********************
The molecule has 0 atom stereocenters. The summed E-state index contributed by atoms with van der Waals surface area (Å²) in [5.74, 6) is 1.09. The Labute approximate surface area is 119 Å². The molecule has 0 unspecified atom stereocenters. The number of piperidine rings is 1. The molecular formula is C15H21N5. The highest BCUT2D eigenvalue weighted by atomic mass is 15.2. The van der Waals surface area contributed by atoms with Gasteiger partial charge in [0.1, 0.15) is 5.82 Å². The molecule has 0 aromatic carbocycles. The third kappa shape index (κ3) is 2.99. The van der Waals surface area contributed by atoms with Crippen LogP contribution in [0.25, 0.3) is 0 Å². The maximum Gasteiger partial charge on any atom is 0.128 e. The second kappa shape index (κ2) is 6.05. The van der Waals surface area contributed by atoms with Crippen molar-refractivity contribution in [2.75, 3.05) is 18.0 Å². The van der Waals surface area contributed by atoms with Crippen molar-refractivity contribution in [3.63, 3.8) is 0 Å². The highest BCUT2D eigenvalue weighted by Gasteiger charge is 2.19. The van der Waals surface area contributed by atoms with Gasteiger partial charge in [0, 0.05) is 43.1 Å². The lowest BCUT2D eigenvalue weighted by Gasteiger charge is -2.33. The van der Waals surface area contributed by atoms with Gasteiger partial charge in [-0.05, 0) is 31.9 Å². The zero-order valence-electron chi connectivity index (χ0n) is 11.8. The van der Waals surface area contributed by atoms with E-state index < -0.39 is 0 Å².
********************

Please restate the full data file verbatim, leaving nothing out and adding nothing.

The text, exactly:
The molecule has 0 atom stereocenters. The summed E-state index contributed by atoms with van der Waals surface area (Å²) in [5.74, 6) is 1.09. The Labute approximate surface area is 119 Å². The molecule has 0 unspecified atom stereocenters. The number of piperidine rings is 1. The molecular formula is C15H21N5. The highest BCUT2D eigenvalue weighted by atomic mass is 15.2. The van der Waals surface area contributed by atoms with Gasteiger partial charge in [0.1, 0.15) is 5.82 Å². The molecule has 0 aromatic carbocycles. The third kappa shape index (κ3) is 2.99. The van der Waals surface area contributed by atoms with Crippen LogP contribution in [0.25, 0.3) is 0 Å². The maximum Gasteiger partial charge on any atom is 0.128 e. The second kappa shape index (κ2) is 6.05. The van der Waals surface area contributed by atoms with Crippen molar-refractivity contribution in [2.75, 3.05) is 18.0 Å². The van der Waals surface area contributed by atoms with Crippen molar-refractivity contribution in [3.63, 3.8) is 0 Å². The highest BCUT2D eigenvalue weighted by Gasteiger charge is 2.19. The van der Waals surface area contributed by atoms with Gasteiger partial charge in [0, 0.05) is 43.1 Å². The lowest BCUT2D eigenvalue weighted by Gasteiger charge is -2.33. The van der Waals surface area contributed by atoms with Gasteiger partial charge in [-0.05, 0) is 31.9 Å². The zero-order valence-electron chi connectivity index (χ0n) is 11.8. The van der Waals surface area contributed by atoms with E-state index < -0.39 is 0 Å².